HEARING AND EQUILIBRIUMHEARING AND EQUILIBRIUMThe ear is the sense organ for both hearing and equilibrium
* The outer ear includes an outer projection and a canal ending at amembrane.* The middle ear is an air space containing three small bones.* The inner ear is the most complex and contains the sensory receptorsfor hearing and equilibrium.The ear isdivided intothree mainsections:
THE EAR CONVERTS AIR PRESSURE WAVESINTO ELECTRICAL SIGNALS THAT BRAINPERCEIVES AS SOUND1.- OUTER EAR collectssoundwaves to eardrumPINNA “ear”; flap-likestructureAUDITORY CANAL2.- EARDRUM sheet oftissue that separates outer earfrom middle ear3.- MIDDLE EAREardrum; HAMMER, ANVIL,STIRRUP, OVAL WINDOW4.- INNER EAR. ContainsCOCHLEA the actualhearing organTHE SENSE OFTHE SENSE OFHEARINGHEARING
Cochlea (= snail ) and organ of CortiCochlea (= snail ) and organ of CortiVibrations of the stapes against the ovalwindow produce pressure waves in theperilymph of the cochlea.Waves inside the cochlea cause thebasilar membrane to vibrate and thehair cells in the organ of Corti hit thetectorial membrane.The hair cells that make up the organ ofCorti produce electrical signals andthese nervous impulses travel down theauditory nerve to the temporal lobe of thecerebrum.Basilar membraneBasilar membranewith the organwith the organof Cortiof CortiTectorial membrane
Sound waves enter the outer ear via the pinna and cause the tympanicmembrane (eardrum) to vibrate.The bones of the middle ear (malleus, incus, stapes) transmit thevibrations to the oval window on the cochlea ("snail") of the inner ear.
Lower frequency wavesmake the distal basilarmembrane vibrateHigher frequency wavesmake the proximal basilarmembrane vibrateHow can we distinguish between different sounds?
http://encyclopedia.lubopitko-bg.com/The_Ear.htmlhttp://encyclopedia.lubopitko-bg.com/The_Ear.htmlThe Middle Ear (extra notes)The middle ear cavity is a small space that contains three small bones, or ossicles. Thethree ossicles are joined in such a way that they amplify the sound waves received bythe tympanic membrane as they transmit the sounds to the inner ear. The first bone isshaped like a hammer and is called the malleus. The handlelike part of the malleus isattached to the tympanic membrane, whereas the headlike part is connected to thesecond bone, the incus. The incus is shaped like an anvil, an iron block used inshaping metal, as is used by a blacksmith. The innermost ossicle is shaped somewhatlike the stirrup of a saddle and is called the stapes. The base of the stapes is in contactwith the inner ear.The eustachian tube (auditory tube) connects the middle ear cavity with the throat,or pharynx. This tube opens to allow pressure to equalize on the two sides of thetympanic membrane. A valve that closes the tube can be forced open by swallowinghard, yawning, or blowing with the nose and mouth sealed, as one often does whenexperiencing pain from pressure changes in an airplane.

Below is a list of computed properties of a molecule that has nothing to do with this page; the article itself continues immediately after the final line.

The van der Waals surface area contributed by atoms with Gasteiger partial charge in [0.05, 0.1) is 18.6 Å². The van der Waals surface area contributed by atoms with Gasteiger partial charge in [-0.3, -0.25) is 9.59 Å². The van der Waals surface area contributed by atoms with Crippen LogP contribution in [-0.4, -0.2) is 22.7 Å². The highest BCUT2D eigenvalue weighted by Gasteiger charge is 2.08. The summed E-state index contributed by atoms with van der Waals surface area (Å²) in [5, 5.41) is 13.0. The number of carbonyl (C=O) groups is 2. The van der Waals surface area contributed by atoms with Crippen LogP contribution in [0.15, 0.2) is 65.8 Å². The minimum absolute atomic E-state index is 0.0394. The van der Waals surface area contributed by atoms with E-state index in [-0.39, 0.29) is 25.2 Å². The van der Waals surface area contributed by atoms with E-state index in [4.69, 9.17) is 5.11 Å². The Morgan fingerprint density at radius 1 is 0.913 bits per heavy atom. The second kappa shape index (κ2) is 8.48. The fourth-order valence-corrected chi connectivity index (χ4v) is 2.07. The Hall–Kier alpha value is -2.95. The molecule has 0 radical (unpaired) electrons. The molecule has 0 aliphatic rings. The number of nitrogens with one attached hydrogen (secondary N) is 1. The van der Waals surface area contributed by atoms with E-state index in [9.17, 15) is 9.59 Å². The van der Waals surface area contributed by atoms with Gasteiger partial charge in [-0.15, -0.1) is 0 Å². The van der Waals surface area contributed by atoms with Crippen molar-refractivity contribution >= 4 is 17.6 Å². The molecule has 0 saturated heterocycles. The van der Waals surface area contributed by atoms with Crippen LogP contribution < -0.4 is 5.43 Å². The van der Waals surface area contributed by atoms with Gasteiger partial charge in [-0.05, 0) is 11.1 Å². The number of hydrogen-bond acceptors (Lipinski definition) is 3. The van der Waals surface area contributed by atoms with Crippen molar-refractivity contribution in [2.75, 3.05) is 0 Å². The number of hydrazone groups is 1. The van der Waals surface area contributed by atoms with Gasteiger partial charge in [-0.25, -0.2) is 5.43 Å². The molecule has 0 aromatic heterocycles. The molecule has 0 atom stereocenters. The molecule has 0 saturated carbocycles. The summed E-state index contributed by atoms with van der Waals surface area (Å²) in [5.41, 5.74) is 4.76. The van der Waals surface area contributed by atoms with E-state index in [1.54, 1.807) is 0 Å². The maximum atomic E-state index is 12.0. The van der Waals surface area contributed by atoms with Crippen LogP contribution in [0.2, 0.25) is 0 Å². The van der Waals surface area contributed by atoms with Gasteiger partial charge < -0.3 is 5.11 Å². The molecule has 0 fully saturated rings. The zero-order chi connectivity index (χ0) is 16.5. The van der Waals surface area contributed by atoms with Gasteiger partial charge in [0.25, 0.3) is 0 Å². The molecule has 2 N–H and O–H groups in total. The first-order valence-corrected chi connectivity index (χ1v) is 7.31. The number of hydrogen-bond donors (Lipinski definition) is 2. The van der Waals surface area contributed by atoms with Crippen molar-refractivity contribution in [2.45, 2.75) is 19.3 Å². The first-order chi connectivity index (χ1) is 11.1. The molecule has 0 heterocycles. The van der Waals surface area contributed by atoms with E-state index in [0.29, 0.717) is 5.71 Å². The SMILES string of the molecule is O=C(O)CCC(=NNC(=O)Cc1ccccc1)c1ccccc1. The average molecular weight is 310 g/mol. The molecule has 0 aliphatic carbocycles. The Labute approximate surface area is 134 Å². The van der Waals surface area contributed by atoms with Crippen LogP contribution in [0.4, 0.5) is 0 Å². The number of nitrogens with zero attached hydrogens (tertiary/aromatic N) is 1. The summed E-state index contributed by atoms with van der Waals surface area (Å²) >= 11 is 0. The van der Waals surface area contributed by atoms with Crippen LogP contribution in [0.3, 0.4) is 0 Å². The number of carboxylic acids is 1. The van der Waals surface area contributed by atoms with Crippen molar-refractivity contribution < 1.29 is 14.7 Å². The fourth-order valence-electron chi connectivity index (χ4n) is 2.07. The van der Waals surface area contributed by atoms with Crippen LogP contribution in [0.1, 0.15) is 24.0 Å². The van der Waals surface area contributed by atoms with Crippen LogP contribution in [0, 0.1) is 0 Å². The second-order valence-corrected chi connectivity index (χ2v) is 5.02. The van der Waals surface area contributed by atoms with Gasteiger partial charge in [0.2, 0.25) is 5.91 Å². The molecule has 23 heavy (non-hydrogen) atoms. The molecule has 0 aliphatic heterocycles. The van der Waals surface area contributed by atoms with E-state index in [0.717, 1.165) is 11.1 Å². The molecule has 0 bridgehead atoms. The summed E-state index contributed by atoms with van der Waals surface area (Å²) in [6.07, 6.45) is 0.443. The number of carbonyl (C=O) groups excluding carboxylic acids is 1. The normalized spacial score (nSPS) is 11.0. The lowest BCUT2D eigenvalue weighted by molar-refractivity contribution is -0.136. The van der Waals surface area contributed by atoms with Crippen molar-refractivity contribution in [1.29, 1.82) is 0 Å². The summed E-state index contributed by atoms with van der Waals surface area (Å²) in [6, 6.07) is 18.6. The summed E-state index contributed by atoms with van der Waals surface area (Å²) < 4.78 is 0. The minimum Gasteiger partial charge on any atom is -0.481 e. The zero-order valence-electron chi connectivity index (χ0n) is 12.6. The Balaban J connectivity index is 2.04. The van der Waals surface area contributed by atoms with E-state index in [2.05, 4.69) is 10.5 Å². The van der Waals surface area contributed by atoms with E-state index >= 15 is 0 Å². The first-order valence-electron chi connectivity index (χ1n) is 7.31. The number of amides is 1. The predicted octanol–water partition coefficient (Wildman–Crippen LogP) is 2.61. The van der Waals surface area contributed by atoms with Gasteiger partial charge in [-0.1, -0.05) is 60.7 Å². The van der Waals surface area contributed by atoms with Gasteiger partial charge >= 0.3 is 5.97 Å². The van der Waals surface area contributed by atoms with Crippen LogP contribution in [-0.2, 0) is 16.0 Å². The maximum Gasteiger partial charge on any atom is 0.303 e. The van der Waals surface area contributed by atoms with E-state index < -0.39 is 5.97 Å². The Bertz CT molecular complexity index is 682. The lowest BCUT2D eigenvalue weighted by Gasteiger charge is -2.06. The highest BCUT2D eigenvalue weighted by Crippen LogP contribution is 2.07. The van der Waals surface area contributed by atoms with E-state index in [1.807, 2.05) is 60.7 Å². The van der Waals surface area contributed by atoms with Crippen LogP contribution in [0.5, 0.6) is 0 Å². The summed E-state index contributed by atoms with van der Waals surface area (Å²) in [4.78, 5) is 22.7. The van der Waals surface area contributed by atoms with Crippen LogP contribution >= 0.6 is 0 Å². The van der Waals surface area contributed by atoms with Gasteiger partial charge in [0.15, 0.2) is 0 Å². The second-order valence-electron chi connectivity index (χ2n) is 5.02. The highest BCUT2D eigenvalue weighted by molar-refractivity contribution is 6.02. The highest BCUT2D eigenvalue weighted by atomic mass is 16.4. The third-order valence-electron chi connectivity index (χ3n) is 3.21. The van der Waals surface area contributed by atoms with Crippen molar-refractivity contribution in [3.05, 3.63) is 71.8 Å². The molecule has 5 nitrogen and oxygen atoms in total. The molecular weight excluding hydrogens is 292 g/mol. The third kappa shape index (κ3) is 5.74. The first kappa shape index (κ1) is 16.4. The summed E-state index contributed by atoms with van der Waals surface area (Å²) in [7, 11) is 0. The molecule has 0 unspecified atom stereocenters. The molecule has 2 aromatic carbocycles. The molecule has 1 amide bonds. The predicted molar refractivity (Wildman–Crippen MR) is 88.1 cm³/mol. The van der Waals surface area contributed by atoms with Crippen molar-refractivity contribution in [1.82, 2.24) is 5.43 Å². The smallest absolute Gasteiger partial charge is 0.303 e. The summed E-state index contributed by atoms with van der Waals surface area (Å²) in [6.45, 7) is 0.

THE INNER EAR HOUSES OUR ORGANS OFBALANCE– Ampullae at the bases of SEMICIRCULAR CANALS•HAIR CELLS THAT DETECT MOVEMENT– UTRICLE AND SACCULE (vestibule) •HAIR CELLS THAT DETECT THE POSITION OF THE HEADWITH RESPECT TO GRAVITYEQUILIBRIUM (BALANCE)EQUILIBRIUM (BALANCE)
Balance receptors (ciliated cells) in the inner earvestibule (utricle + saccule): these receptors are called maculaampullae at the bases of semicircular canals: these receptors arecalled cristaeReceptors for positionReceptors formovements
As the headAs the headmovesmoves, a shift inthe position of thecilia within the thickfluid around themgenerates a nerveimpulseThe fluid above theciliated cellscontains smallcrystals ofcalciumcarbonate, calledotoliths, which adddrag to the fluidaround the receptorcells and increasethe effect ofgravity’s pullSTATIC EQUILIBRIUMSTATIC EQUILIBRIUM
Receptors are located atthe bases of thesemicircular canals.It’s easy to rememberwhat these receptors do,because the semicircularcanals go off in differentdirections.Nerve fibers from thevestibule and from thesemicircular canals formthe vestibular nerve,which joins the cochlearnerve to form thevestibulocochlearnerve, the eighth cranialnerve.DYNAMIC EQUILIBRIUMDYNAMIC EQUILIBRIUM
As the body moves towards one direction..… the fluid inside the canals moves towards theopposite direction.This is due to INERTIAInertia is the tendency of an object to resist anychange in its motion.